Compiler: IUCN/SSC Invasive Species Specialist Group (ISSG)

Review: Dr. H�lia Marchante. Escola Superior Agr�ria de Coimbra Departamento de Ci�ncias Exactas e Ambiente Sector de Biologia e Ecologia, Bencanta. 3040-316 Coimbra Portugal.

Publication date: 2006-04-11

Recommended citation: Global Invasive Species Database (2016) Species profile: Acacia melanoxylon. Downloaded from http://www.iucngisd.org/gisd/species.php?sc=197 on 01-10-2016.

General Impacts
Replaces native non-tree vegetation, such as grassland and shrubland, and transforms such habitats. It invades the understorey of relatively open pine and eucalypt plantations (Geldenhuys, 1986 & 1996). Tree stands facilitate the establishment of natural evergreen forest species and the development of regrowth forest (Geldenhuys, 1996). Windfalls obstruct water flow along invaded streams and rivers. Root suckering, it may require root barriers when planted for landscaping in built-up areas (FUF).
Management Info
Preventative measures: In general, blackwood is either recognised as an invader species in some areas, or it does not \r\r\ninvade in other areas (although its potential to invade is recognised), or its invasion status is not yet recognised. South \r\r\nAfrica provides information on the management of areas where blackwood invasion has become a problem (Geldenhuys, 1986 & \r\r\n1996; Seydack, 2002; Vermeulen & Seydack, 2000). In areas where blackwood is not yet an invasion problem or where the species \r\r\nis in an early stage of invasion, the following options could be followed:
\n· Be careful with the introduction of \r\r\nAcacia melanoxylon into natural areas or area where the species is not present because of the potential of the species \r\r\nto become invasive.
· Production of viable seed should be monitored.
\n· Seedling recruitment should be monitored in \r\r\nnatural ecosystems and along drainage lines.
Plants in natural ecosystems should be removed before they flower and \r\r\nproduce seed.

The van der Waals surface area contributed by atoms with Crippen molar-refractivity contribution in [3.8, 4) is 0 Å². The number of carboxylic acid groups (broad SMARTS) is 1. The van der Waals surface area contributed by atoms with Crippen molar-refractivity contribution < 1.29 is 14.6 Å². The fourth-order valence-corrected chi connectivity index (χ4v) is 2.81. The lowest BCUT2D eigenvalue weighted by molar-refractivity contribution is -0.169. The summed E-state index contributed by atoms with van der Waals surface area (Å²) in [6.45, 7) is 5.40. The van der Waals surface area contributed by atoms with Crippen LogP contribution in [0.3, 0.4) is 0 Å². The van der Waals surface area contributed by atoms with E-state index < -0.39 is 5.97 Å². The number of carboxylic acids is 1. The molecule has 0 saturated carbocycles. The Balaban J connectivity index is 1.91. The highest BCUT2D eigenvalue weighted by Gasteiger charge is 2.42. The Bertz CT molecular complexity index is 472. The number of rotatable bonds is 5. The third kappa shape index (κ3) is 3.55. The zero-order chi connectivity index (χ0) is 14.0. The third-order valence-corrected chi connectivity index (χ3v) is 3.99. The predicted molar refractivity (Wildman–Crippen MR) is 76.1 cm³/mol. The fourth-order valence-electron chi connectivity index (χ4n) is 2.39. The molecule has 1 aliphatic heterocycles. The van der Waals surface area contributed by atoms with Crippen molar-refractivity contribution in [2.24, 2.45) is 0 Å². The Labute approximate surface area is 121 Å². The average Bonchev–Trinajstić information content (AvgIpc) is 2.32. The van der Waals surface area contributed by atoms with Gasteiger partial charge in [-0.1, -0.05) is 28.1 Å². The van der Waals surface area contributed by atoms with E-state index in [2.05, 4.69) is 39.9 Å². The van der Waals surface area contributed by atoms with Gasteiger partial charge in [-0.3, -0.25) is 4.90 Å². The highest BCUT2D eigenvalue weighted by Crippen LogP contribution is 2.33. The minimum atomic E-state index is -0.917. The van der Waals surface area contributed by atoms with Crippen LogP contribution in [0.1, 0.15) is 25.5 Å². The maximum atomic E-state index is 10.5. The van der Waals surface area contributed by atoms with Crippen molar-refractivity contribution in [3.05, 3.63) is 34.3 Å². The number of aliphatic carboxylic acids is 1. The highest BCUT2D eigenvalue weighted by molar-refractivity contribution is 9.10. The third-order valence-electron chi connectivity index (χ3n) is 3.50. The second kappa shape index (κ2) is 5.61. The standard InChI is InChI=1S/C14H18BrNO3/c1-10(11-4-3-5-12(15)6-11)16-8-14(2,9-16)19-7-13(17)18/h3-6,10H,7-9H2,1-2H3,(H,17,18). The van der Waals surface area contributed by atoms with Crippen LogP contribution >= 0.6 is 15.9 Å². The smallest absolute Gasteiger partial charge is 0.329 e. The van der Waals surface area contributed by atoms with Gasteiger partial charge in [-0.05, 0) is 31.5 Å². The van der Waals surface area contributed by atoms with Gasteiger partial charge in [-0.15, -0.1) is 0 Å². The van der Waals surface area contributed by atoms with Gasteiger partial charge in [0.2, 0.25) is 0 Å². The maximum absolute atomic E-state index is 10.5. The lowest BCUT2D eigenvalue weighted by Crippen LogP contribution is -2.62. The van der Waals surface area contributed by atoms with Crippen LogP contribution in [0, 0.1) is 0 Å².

(Geldenhuys, pers.comm. 2003)

A Risk Assessment of Acacia melanoxylon for Hawai‘i and other Pacific islands was prepared by Dr. Curtis Daehler (UH Botany) with funding from the Kaulunani Urban \r\r\nForestry Program and US Forest Service. The alien plant screening system is derived from Pheloung et al. (1999) with minor modifications for use in Pacific islands (Daehler et al. 2004). The result is a score of 12 and a recommendation of: \"Likely to cause significant ecological or economic harm in Hawai‘i and on other Pacific Islands as determined by a high WRA core, which is based on published sources describing species biology and behaviour in Hawai‘i and/or other parts of the world.\"

Countries (or multi-country features) with distribution records for Acacia melanoxylon
Informations on Acacia melanoxylon has been recorded for the following locations. Click on the name for additional informations.
Lorem Ipsum
Location Status Invasiveness Occurrence Source
Details of Acacia melanoxylon in information
Status
Invasiveness
Arrival date
Occurrence
Source
Introduction
Species notes for this location
Location note
Management notes for this location
Impact
Mechanism:
Outcome:
Ecosystem services:
Impact information
Replaces native non-tree vegetation, such as grassland and shrubland, and transforms such habitats. It invades the understorey of relatively open pine and eucalypt plantations (Geldenhuys, 1986 & 1996). Tree stands facilitate the establishment of natural evergreen forest species and the development of regrowth forest (Geldenhuys, 1996). Windfalls obstruct water flow along invaded streams and rivers. Root suckering, it may require root barriers when planted for landscaping in built-up areas (FUF).
Red List assessed species 0:
Outcomes
[13] Environmental Ecosystem - Habitat
  • [7] Modification of hydrology/water regulation, purification and quality /soil moisture
  • [6] Habitat degradation
[5] Environmental Species - Population
  • [5] Reduces/inhibits the growth of other species
[3] Socio-Economic
  • [1] Damage to agriculture
  • [1] Damage to forestry
  • [1] Other livelihoods
Management information
Preventative measures: In general, blackwood is either recognised as an invader species in some areas, or it does not \r\r\ninvade in other areas (although its potential to invade is recognised), or its invasion status is not yet recognised. South \r\r\nAfrica provides information on the management of areas where blackwood invasion has become a problem (Geldenhuys, 1986 & \r\r\n1996; Seydack, 2002; Vermeulen & Seydack, 2000). In areas where blackwood is not yet an invasion problem or where the species \r\r\nis in an early stage of invasion, the following options could be followed: